Wednesday, April 12, 2017  02:25 PM | By: Matt Dow
How Should I Shred Old Documents?

Spring Clean Your Old Files

Whether you are maintaining your important documents and paperwork in file folders or storing them digitally, it is important to clean up the clutter frequently throughout the year. Right after tax season tends to be a good time. When it does come time to spring clean your old files, you might find yourself wondering, “How should I shred old documents?” Take a look below to learn the dos and don’ts of document disposal.

How Long Do I Need to Keep Documents For?

Stack of Documents

First, it is important to know what you should shred, what you need to keep on hand, and what you are able to simply toss in the waste bin. It may be tempting to immediately shred every last item the moment your taxes are filed, but that could be a big mistake. Depending on your line of work, gains or losses, place of residence, and filing status, the IRS has anywhere from three to seven years to open an audit. It is vital that you keep any documentation that supports your tax return for a minimum of three years, and if you live in a state that collects state income tax, you’ll need to keep those documents for an additional year.

If you are an employee, a freelancer or an independent contractor and the IRS questions whether or not you’ve reported all of your income, the IRS can audit you up to 6 years after you file your tax return. It is for these reasons and more that you’ll want to keep your W-2s, 1099s, investment statements, property documents, asset documents and anything else that is necessary to support any statements or claims made on your tax return.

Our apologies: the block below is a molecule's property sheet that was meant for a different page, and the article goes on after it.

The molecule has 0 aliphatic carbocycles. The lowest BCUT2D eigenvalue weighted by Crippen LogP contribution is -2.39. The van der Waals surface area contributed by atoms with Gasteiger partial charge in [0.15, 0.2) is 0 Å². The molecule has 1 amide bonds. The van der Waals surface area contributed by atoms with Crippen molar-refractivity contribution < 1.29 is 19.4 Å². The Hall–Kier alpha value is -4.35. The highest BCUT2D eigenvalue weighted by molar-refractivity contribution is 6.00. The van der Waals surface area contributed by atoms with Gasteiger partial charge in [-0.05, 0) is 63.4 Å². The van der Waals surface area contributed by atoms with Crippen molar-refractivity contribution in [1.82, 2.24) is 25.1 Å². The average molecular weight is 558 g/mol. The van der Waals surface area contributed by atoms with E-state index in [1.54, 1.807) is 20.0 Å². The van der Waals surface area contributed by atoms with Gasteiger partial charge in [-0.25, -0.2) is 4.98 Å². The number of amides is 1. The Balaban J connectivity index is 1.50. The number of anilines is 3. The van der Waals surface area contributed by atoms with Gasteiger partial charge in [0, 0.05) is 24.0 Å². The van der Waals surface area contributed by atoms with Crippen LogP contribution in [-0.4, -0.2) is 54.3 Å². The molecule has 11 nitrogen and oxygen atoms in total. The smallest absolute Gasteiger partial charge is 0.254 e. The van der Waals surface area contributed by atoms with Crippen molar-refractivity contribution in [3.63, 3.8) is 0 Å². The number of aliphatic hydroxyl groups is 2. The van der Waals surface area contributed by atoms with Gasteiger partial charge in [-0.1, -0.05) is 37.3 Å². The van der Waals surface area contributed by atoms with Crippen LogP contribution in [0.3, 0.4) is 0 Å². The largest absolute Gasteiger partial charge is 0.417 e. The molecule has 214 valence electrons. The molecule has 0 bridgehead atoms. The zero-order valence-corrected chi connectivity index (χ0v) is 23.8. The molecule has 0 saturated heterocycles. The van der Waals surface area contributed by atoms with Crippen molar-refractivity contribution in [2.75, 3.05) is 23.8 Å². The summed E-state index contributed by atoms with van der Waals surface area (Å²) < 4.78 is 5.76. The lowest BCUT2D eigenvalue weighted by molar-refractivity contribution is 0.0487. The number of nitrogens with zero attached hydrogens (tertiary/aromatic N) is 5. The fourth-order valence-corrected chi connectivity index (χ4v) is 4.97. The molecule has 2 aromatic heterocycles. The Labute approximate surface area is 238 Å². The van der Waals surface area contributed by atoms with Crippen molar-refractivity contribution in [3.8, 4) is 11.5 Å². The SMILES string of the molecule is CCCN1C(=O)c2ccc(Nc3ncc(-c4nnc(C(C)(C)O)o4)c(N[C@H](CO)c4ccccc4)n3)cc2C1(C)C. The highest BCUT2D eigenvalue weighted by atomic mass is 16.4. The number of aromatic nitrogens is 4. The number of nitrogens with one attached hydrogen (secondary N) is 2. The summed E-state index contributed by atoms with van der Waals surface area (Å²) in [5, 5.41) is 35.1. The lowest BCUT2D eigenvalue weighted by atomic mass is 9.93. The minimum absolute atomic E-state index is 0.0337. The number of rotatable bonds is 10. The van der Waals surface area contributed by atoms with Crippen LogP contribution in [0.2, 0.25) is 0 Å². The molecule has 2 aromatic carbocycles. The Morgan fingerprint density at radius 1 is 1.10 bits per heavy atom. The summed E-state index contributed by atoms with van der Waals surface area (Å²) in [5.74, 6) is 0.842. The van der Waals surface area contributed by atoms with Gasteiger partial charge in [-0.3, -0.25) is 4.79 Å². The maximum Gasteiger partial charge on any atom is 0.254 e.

What Old Documents Should I Shred?

Shredded Documents

Once enough time has passed, you’ll want to rid yourself of all the documents you no longer need. While you should still hold onto important documents like social security cards, birth certificates, vehicle information, license documentation, insurance policies and other necessary identifying information, most all other documents can be disposed of after 5-7 years. After you’ve determined what you can do without, it is time to decide how to dispose of it. Anything that has your social security number on it or those of your employees absolutely needs to be shredded to protect your identity and those of your staff. Bank statements and other investment documents should also be shredded, as well as any documents listing personal information such as names, addresses, receipts, credit card statements and more. If there is no real identifying information, it should be safe to simply toss it in your waste bin, or better still, recycle it.

What Shredder Will Work Best For Me?

Shredded Paper

When you are choosing a shredder, it is important to know what cut that shredder will make. There are three main shred cuts to choose from: strip-cut, cross-cut and micro-cut.

Strip Cut Shredder

Strip Cut Shredder

A strip-cut shredder does exactly what it sounds like it does. It will create strips of your documents. While this is making your information more difficult to access, a would-be identify thief could easily recreate each page.

Cross-Cut Shredder

Cross-Cut Shredder

More security is provided by cross-cut shredders, which create tiny pieces of your document. With cross-cut shredders, your information is more guarded, but it also still has the potential to be deciphered by those who are willing to put forth the considerable time and effort it would take to do so. Even though it doesn’t offer the security of a micro-cut shredder, cross-cut shredders are often a cost-effective way to put a strong safeguard on your identity.

Micro-Cut Shredder

Micro-Cut Shredder

A micro-cut shredder is the best bet for truly protecting your personal information. Micro-cut shredders essentially turn your documents into confetti, and quite frankly, make it nearly impossible to ever put your document together again. How secure you want your information to be will ultimately determine which cut style is best suited for you and your needs.